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Q: 23- "We have come to know that the Pakistani Banks have abolished interest from their transactions and they are now working on the profit and loss sharing basis. What is the correct position in this respect? Can we deposit our money in the PLS (Profit and Loss Sharing) account and avail of the profit accruing therefrom for our personal benefit without any fear of being involved in interest? If the answer is in negative, are there any other financial institutions where we can invest our savings without being involved in riba and who run their business on the Islamic principles and restrict themselves to those transactions only which are lawful in Shariah? (Jawald Sharafat, Karachi)

A: it is true that it was announced by the government of Pakistan about five years ago that the interest has been abolished from the banking transactions which, in future, will be carried out on the basis of profit and loss sharing. But, unfortunately, the methods adopted to substitute for the interest transactions were not in conformity with the Shariah, rather they were essentially nothing but a different form of interest. No substantial change was brought out, neither in the whole system nor in the nature of transactions. When one looks into the details of these dealings, one cannot avoid the conclusion that it is change in nomenclature only.

The result is that no actual change has yet taken place in the banking system as a whole, and the profit given by the banks to their depositors is another form of interest. Hence, it is not permissible in Shariah to deposit money in a PLS account or in a fixed deposit account of the general commercial banks. If someone wants to open an account in a bank, he should deposit his money in a current account on which no profit (interest) is paid.

As for other financial institutions, most of them are being run on the basis of interest, and the same rule applies to them also.

However, during the last decade, some financial institutions have been established on interest-free basis, and they are actually working, by and large, on the basis of Islamic financial modes. I would refer to three of them here:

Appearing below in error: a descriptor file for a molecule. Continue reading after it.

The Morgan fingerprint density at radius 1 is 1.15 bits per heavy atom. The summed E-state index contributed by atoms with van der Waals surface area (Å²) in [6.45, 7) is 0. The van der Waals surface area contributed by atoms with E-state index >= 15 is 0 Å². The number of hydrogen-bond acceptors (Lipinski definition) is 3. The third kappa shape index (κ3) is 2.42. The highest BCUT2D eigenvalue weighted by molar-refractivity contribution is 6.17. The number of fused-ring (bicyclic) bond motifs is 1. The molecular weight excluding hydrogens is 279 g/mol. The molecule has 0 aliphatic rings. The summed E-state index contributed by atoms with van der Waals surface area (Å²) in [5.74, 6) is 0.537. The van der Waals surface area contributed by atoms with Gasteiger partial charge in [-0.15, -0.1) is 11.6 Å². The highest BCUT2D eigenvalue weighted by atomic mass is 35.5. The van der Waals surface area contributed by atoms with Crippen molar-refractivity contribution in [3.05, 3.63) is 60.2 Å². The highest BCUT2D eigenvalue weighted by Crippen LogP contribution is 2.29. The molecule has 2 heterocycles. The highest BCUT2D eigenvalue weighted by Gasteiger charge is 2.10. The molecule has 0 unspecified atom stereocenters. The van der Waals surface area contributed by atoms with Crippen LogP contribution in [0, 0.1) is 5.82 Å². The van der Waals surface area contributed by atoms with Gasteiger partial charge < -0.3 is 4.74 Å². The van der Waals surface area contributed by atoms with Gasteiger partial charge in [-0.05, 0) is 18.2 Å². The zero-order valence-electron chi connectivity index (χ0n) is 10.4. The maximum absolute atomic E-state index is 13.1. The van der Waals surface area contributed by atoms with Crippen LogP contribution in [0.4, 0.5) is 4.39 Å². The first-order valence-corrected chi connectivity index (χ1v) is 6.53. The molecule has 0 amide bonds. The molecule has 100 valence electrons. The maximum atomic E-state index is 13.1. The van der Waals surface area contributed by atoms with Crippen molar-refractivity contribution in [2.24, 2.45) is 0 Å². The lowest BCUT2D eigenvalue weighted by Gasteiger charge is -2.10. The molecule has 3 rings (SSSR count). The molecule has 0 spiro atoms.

1. National Investment Trust (NIT) in Pakistan has been established to provide investment facilities on Islamic principles. Since last two years the majority of its investments has become free of interest. Their investments are mostly restricted to the purchase of the Shares of different companies, and to the Murabahah and leasing transactions.

I have gone through their model agreements of Murabahah and leasing, and found therein nothing in conflict with the injunctions of Shariah.

However, the NIT keeps its surplus money in the PLS account of the normal banks run on the basis of interest. Thus, a very small proportion of their income consists of the interest accruing on their PLS accounts. This proportion is not lawful according to Shariah.

Similarly, a very small amount of their income comes out of the profit accruing on the participation term certificates (PTCs) purchased by them. The transaction of these certificates is also objectionable according to Shariah. Although they have now stopped the purchase of PTCs, yet the PTCs held by them in the past are still alive and they form a small proporfion of their annual income.